Been Diagnosed With Cancer – When Do You Start To Exercise?

So you’ve been diagnosed with cancer and you want me to exercise?!So you’ve been diagnosed with cancer and you want me to exercise?! I heard this frequently when I approached ovarian cancer patients in chemotherapy clinics to participate in my research. I would sometimes sit for hours in the waiting rooms just to wait for a two minute conversation with a patient, in the hope to assist them to become more active.

I have no doubt that being diagnosed with cancer and having treatment is one of the most challenging things a person can ever go through, and without having cancer myself, i cannot act like I know what they are going through. However, what I do know – an emerging field of exercise oncology – the majority of patients, families and a lot of doctors do not know about. More and more support has been given by oncologists to tell their patients to be active and get moving, when in the past they were wrapped in cotton wool and told to rest. In fact, this has been shown in prospective studies for patients when asked how much they exercised, the ones who engaged in more, lived for longer.

Now going back to the original theme of when do you start to exercise? before or after surgery? during chemo? after chemo?

The answer is now.

Think of it this way – the healthier your body is from being active, the better you will recover from surgery, the stronger you will be during chemo and the more likely you will be back and feeling normal after treatment.

I’ve spoken with oncologists from around Australia and the world and I have told them exactly that. There have been studies for patients before surgery, during chemo and radiotherapy and after treatment, all showing benefits from increased aerobic activity (walking, cycling, aqua aerobics etc) and resistance training (weights).

The time to be active is now.

  1. A 5 minute walk around the block a day to start your regime.
  2. Next week aim at 10 minutes a day.
  3. The week after aim at 15 minutes.
  4. Before you know it, you have a larger endurance capacity, more energy and vitality again.
  5. Believe you can do it, because you can.

Please feel free to pass this blog onto any cancer survivor.

David Mizrahi About David Mizrahi: David currently works as a Clinical Research Associate at The Sydney Children’s Hospital. David is an Accredited Exercise Physiologist and received a Master of Science from the University of New South Wales.

Advice For Contacting David: Interested in consulting with oncology patients, as well as setting up exercise-based programs in hospitals and oncology clinics. Contact me for more information – E: d.mizrahi@unsw.edu.au or M: 0404177629.

The Benefits of Exercise During Radiotherapy for Breast Cancer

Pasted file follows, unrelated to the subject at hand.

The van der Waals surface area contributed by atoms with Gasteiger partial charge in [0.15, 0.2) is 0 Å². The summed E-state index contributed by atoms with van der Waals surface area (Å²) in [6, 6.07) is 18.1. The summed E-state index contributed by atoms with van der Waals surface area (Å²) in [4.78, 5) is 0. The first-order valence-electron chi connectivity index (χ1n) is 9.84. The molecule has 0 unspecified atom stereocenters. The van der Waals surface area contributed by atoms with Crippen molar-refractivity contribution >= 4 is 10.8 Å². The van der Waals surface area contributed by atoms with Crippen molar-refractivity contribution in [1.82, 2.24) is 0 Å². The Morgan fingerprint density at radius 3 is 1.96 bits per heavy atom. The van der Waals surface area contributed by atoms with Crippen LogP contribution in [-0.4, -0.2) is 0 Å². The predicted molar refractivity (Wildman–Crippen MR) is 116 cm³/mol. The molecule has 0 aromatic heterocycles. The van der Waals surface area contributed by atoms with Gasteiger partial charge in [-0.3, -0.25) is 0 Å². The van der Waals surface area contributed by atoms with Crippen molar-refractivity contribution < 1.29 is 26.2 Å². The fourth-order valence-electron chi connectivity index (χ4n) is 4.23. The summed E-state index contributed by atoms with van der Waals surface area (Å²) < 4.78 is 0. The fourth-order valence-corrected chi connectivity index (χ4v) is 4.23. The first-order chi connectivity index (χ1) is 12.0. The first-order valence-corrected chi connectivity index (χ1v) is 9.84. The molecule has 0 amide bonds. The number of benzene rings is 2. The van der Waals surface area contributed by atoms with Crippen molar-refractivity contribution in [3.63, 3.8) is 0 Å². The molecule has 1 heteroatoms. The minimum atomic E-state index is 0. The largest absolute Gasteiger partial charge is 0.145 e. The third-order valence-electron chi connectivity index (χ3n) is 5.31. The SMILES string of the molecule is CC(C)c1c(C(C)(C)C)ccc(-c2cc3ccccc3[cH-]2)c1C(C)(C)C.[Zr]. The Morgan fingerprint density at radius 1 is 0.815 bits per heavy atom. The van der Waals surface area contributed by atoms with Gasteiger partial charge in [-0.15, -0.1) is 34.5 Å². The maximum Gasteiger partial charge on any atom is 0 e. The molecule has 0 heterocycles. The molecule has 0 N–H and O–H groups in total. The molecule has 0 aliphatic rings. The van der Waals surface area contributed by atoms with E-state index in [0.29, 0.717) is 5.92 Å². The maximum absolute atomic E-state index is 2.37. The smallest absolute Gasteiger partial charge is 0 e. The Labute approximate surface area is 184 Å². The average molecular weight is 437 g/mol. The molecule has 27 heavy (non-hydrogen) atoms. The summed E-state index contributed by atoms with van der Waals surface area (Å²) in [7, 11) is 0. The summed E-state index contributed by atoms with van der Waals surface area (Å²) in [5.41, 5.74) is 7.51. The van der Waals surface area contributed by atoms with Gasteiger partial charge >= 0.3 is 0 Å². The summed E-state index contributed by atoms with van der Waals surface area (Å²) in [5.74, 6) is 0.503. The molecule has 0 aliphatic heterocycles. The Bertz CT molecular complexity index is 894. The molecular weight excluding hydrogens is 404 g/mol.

Benefits of Exercising During Radiotherapy for Breast CancerBy: David Mizrahi, Accredited Exercise Physiologist, specializing in exercise during chemotherapy and ovarian cancer.

Common side-effects of radiotherapy (RT) are fatigue, pain, shoulder instability, cardiac damage and reduced quality of life. The majority of these side effects will be improved by engaging in aerobic physical activity. An article published in 2008 by Ji Hyi Hwang in South Korea worked with breast cancer patients after surgery, who were about to commence RT.

Protocol:

  • Exercise consisted of 3x 50 minute sessions a week for 5 weeks
  • Each 50 minute session consisted of:
  • 10 minute warm up
  • 30 minutes exercise (treadmill walking, cycling, strength exercises, shoulder stretching)
  • 10 minute cool down (relaxation)

The main results were as follows:

Exercise RT

On each figure, the left bars indicate the non-exercising control groups – who experienced reduced quality of life, increased fatigue and worse pain

The right bars indicate the exercising group – who experienced IMPROVED quality of life, IMPROVED fatigue and HIGHER pain threshold. This is a two-fold swing right here. Furthermore, the exercising group had better upper arm flexibility – which is vital to be able to continue doing normal activities at home – driving, washing, going to shops, lifting things etc!

Here is the link below to the article:

http://synapse.koreamed.org/Synapse/Data/PDFData/0069YMJ/ymj-49-443.pdf

If you or somebody you know is undergoing or about to undergo radiotherapy, provide support, ask them to go for a walk with you. Go at their pace, doesn’t matter how fast, it is better than nothing. Once confident and building endurance, then you can start to go faster and you will start embracing some of the great benefits. Walking is safe and does not require supervision. If you wish to have a weights program prescribed to you, consider speaking with your physiotherapist, or certified exercise physiologist.

As always, please comment, ask questions, go for a walk, share this blog with a friend or family member, follow me and stay positive.

Additional Research:
Effects of exercise on breast cancer patients and survivors: a systematic review and meta-analysis
Effects of Supervised Exercise Therapy in Patients Receiving Radiotherapy for Breast Cancer
Suggested Reading:
Stretching For Cancer Survivors

David Mizrahi About David Mizrahi: David currently works as a Clinical Research Associate at The Sydney Children’s Hospital. David is an Accredited Exercise Physiologist and received a Master of Science from the University of New South Wales.

Advice For Contacting David: Interested in consulting with oncology patients, as well as setting up exercise-based programs in hospitals and oncology clinics. Contact me for more information – E: d.mizrahi@unsw.edu.au or M: 0404177629.

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